When it comes to cycling in the wind one of the most common questions is why is it so hard to ride a bike against the wind.
Overall, since the wind is blowing against the rider from an opposite direction, it will act as friction or even worse as a resistant force against the movement of the bike.
Riding in Headwinds
Riding into a headwind will usually reduce a cyclist’s speed by about half the speed of the wind in question. For instance, if you can ride at speed of up to 28kph in calm conditions on a flat road and then ride into a 32 kph headwind, your speed could drop to 12 kph even with the same power output.
If you are riding in 40mph headwinds you will need to produce enough power to ride at 43 kph in calm conditions if you are to ride at 7 mph into the high winds. For most riders, this would be too much wind and an impossible feat to maintain for very long.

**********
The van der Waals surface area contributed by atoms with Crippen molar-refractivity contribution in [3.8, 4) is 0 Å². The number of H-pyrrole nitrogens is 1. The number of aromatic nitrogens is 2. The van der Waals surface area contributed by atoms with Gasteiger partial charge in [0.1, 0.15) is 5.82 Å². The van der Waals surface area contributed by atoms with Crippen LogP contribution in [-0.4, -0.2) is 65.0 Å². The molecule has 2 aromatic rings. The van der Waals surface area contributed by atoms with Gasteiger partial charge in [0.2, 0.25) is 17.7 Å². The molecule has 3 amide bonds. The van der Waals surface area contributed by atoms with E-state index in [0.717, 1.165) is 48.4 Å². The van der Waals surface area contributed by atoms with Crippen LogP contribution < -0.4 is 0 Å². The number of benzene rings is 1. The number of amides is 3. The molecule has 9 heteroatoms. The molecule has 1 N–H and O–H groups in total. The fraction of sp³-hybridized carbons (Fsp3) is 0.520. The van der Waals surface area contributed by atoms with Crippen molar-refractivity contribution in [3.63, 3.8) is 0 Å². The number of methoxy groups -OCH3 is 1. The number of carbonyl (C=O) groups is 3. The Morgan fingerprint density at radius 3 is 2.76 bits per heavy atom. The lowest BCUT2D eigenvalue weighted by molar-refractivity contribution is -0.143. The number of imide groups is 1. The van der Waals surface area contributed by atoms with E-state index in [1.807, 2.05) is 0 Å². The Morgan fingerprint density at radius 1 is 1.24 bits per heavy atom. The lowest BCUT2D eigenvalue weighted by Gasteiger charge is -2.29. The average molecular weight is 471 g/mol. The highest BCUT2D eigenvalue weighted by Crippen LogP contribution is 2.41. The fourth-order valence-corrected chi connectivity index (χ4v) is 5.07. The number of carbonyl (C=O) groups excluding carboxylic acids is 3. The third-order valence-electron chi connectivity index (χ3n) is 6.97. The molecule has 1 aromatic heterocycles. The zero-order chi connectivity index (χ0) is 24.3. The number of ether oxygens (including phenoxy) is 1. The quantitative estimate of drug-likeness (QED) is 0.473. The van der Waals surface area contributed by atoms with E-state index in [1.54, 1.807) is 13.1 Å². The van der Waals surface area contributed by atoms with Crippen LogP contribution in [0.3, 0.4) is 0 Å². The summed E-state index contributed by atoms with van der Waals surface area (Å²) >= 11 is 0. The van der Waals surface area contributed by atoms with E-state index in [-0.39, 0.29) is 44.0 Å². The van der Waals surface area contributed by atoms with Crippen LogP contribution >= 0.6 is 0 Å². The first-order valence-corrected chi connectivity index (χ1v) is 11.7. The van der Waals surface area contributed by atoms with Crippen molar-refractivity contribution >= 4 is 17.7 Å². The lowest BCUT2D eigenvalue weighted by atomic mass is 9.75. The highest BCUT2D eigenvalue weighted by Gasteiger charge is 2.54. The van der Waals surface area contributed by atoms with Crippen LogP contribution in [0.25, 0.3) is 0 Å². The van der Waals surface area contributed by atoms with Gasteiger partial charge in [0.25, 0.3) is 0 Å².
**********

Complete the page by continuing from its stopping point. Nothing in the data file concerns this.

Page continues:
According to experts such as doctor Ed Burke wind tunnel studies show that quartering winds may be just as difficult to ride as compared to headwinds. According to studies wind in the forward 200 degrees of the imaginary circle around a rider will make it harder to ride.
For the most part, only quartering and direct tailwinds in the trailing 160 degrees will make cycling easier. As such, this is why cycling will oftentimes feel like riding into a headwind no matter which direction you take.
It is for this reason that most riders prefer long climbs rather than headwinds. The reason for this is that long climbs will inevitably end in a summit while headwinds seem to go on forever.
Other Reasons Why Headwinds are Tougher
Temperatures May be Colder
If you live in places where it can get particularly cold in winter, riding in winds can make everything seem colder despite the actual temperatures.
Wind May Blow Debris Into Your Path
In winter the wind tends to be stronger and may blow ribbons of snow and other debris into the road making riding into winds even more challenging.